CVCe words have a consonant-long vowel-consonant-silent e pattern. Examples are: cake, Jane, bike, rose, cube.
CVCe words are the next step in reading after your child/students know their letter sounds, and are sounding out CVC words (e.g. cat, hit, cut, etc.).
This rule needs to be taught directly. Why? Because you are introducing long vowels with a silent vowel at the end of the word. Otherwise, students will sound out each vowel with a short vowel sound, and we want students to recognize this new pattern.
First, your child/students need to know the long vowel sounds. Once they know the long vowels, you can prompt them when reading by telling them the first vowel is a long vowel. You can also tell them that they do not pronounce the final “e.”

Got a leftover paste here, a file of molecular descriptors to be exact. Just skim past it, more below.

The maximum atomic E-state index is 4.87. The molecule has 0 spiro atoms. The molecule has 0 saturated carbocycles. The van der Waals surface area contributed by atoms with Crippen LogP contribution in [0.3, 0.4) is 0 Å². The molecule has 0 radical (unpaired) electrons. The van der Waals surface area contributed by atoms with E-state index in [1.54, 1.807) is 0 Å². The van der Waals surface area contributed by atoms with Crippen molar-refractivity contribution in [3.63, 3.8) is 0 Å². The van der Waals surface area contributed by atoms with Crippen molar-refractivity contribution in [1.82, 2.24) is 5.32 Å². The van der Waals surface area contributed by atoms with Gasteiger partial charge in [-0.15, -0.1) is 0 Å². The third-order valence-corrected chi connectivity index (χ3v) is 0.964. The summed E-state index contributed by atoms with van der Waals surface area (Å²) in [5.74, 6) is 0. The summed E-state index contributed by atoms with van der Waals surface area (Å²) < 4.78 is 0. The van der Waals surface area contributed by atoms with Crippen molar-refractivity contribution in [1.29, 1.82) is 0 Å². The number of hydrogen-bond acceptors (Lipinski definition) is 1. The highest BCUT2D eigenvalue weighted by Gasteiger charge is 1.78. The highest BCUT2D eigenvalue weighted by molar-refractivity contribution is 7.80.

I like to teach multiple examples of CVCe words so they understand the pattern. One phrase teachers use is: “The silent e makes the vowel say its name.” If you use this phrase, be sure you thoroughly explain what you mean. If the word is “cake,” I typically say, “Long ‘a’ silent ‘e.'” My students have learned what this means and can then read the word. Another phrase teachers use is to call the final ‘e’ the “magic e” because it makes the vowel before it long.
In spelling, it is really common for children to leave off the silent ‘e’ when spelling these words. Keep practicing; they will get it!